General Landscape Uses:
Primarily recommended for natural landscapes and habitat restorations. Also an accent shrub.
Grown by one or two native plant nurseries in South Florida.
Small compact densely-branched shrub with numerous underground branches. Leaves small, thick and shiny green, about 1/4 to 3/4 inches long.
Typically, 1-2 feet in height. Spreading from underground stems and forming masses broader than tall.
Southeastern United States south to Miami-Dade and Collier counties.
Map of select IRC data from peninsular Florida.
Map of suggested ZIP codes from South Florida north to southern Brevard, Osceola, Polk, and Pasco counties.
Map of ZIP codes with habitat recommendations from the Monroe County Keys north to Martin and Charlotte counties.
Moist to dry, well-drained sandy soils, without humus, acid pH.
Low; it grows in nutrient poor soils.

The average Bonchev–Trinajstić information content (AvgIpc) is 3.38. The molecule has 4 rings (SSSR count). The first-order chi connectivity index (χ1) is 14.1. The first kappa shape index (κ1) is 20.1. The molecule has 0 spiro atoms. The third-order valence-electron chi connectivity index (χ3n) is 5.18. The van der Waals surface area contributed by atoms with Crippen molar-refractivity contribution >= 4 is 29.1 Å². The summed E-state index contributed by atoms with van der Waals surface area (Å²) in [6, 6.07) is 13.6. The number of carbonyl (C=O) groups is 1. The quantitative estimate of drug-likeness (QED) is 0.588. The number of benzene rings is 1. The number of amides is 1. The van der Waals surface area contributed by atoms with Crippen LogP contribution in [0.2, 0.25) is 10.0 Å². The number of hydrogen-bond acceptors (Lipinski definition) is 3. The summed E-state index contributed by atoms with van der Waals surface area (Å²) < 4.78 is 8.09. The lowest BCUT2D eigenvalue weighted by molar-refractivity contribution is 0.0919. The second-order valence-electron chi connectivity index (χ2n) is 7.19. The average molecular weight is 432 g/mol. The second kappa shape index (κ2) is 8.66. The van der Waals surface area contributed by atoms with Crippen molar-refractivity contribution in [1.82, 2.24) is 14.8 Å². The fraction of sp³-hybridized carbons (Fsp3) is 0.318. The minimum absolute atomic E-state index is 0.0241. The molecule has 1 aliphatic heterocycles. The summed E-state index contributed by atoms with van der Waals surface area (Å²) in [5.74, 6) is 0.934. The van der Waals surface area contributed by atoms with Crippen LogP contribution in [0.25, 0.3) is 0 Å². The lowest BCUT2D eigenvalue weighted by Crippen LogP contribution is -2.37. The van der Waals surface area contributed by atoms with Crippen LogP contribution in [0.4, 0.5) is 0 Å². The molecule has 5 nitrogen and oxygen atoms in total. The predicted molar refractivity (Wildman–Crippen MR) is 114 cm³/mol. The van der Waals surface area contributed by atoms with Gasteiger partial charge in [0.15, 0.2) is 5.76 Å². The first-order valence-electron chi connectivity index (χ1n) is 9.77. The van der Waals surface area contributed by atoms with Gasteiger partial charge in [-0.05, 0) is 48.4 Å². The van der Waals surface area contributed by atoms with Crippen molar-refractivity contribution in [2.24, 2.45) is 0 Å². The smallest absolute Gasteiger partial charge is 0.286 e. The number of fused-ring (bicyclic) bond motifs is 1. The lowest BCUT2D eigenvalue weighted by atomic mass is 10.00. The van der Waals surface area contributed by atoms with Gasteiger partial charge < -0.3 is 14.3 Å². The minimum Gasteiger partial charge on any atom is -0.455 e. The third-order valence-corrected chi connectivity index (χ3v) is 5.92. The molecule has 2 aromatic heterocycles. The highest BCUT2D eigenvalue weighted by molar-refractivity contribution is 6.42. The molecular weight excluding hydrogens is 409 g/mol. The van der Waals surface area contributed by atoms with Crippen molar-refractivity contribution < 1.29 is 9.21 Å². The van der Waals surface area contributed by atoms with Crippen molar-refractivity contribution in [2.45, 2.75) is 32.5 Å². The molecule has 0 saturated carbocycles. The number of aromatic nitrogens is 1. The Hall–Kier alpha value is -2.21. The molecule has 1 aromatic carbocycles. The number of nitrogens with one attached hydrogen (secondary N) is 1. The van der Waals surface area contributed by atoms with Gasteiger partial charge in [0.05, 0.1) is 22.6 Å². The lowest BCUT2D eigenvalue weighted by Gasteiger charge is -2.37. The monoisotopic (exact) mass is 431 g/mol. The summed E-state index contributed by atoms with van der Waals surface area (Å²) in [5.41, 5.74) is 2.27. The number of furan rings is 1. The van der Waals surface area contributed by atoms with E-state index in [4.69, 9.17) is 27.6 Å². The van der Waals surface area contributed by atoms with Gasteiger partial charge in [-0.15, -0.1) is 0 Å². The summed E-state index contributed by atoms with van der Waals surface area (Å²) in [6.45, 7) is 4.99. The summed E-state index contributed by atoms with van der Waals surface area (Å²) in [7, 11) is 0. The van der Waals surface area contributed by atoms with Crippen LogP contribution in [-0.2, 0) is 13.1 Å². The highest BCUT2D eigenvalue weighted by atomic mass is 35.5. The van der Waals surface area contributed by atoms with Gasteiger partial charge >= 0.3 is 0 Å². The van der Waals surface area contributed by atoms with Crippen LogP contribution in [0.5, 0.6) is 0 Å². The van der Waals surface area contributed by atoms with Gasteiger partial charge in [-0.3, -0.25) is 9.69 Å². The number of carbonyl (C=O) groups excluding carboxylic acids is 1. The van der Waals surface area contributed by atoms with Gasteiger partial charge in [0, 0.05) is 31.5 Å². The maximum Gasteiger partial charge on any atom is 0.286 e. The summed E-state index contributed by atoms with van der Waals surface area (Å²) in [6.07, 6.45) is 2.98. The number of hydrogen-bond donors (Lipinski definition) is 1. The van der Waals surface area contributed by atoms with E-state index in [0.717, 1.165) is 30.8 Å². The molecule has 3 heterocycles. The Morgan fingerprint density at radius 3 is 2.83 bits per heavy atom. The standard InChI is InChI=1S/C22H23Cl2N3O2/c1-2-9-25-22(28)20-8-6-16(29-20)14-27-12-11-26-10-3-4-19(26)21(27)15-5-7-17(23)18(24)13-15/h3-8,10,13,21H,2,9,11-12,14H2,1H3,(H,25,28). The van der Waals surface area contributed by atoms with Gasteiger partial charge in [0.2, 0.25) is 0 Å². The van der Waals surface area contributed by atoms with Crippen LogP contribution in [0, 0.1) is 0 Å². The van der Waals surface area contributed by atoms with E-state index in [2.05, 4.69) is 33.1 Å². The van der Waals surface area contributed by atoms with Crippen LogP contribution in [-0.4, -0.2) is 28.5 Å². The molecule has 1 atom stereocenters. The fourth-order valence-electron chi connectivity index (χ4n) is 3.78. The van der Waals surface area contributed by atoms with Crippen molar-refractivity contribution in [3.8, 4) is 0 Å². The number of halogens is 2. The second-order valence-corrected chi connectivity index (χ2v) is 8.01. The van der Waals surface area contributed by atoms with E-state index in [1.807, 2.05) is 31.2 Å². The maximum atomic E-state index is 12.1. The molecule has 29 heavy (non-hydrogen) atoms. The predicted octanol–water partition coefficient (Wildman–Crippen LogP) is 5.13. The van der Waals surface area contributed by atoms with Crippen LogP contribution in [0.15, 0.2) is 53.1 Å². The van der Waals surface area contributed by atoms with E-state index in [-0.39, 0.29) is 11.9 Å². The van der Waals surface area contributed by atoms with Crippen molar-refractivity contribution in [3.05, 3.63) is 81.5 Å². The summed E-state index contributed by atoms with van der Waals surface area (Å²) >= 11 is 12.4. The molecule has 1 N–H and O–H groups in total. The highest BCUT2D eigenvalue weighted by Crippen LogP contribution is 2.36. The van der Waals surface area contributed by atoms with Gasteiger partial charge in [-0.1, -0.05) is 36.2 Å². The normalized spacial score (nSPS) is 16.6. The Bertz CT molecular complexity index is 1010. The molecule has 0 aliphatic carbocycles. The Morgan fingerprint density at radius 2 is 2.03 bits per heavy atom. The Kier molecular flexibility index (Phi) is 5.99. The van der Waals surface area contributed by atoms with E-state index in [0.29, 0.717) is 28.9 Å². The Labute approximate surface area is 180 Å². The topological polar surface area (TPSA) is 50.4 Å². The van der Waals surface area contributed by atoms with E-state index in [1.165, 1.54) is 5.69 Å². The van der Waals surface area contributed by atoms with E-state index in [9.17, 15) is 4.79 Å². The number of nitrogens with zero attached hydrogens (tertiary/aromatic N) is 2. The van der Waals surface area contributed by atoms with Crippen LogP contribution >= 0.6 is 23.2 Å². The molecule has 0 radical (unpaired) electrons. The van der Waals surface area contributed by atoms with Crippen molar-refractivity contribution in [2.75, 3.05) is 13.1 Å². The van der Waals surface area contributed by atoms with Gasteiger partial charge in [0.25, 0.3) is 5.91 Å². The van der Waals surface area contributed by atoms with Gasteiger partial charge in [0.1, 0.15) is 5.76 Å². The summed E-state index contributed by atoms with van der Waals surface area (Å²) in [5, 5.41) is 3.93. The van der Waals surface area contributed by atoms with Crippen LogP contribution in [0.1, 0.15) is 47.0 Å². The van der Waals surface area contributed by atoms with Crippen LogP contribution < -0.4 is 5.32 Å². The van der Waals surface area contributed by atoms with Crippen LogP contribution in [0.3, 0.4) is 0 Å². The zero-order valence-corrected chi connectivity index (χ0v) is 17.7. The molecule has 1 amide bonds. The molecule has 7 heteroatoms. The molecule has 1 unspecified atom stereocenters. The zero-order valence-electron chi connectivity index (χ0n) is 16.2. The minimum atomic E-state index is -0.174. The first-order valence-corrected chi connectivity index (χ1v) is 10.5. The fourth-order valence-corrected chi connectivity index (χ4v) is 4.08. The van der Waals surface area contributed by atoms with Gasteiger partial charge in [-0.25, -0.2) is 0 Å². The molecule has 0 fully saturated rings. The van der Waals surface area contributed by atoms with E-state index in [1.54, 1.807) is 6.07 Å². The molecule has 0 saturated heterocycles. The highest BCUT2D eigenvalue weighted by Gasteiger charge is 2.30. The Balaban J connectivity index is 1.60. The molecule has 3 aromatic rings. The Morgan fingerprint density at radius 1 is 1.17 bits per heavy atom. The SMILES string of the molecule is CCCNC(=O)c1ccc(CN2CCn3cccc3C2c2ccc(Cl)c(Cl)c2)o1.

Salt Water Tolerance:
Low; does not tolerate long-term flooding by salt or brackish water.
Salt Wind Tolerance:
Moderate; grows near salt water, but is protected from direct salt spray by other vegetation.
High; does not require any supplemental water once established.
White to pink.
Black berry. Edible.
Wildlife and Ecology:
Provides food and cover for wildlife. Attracts bee pollinators. Birds and other animals eat the fruits.
Can be grown from de-pulped seed.
See also the Florida Wildflower Foundation's Flower Friday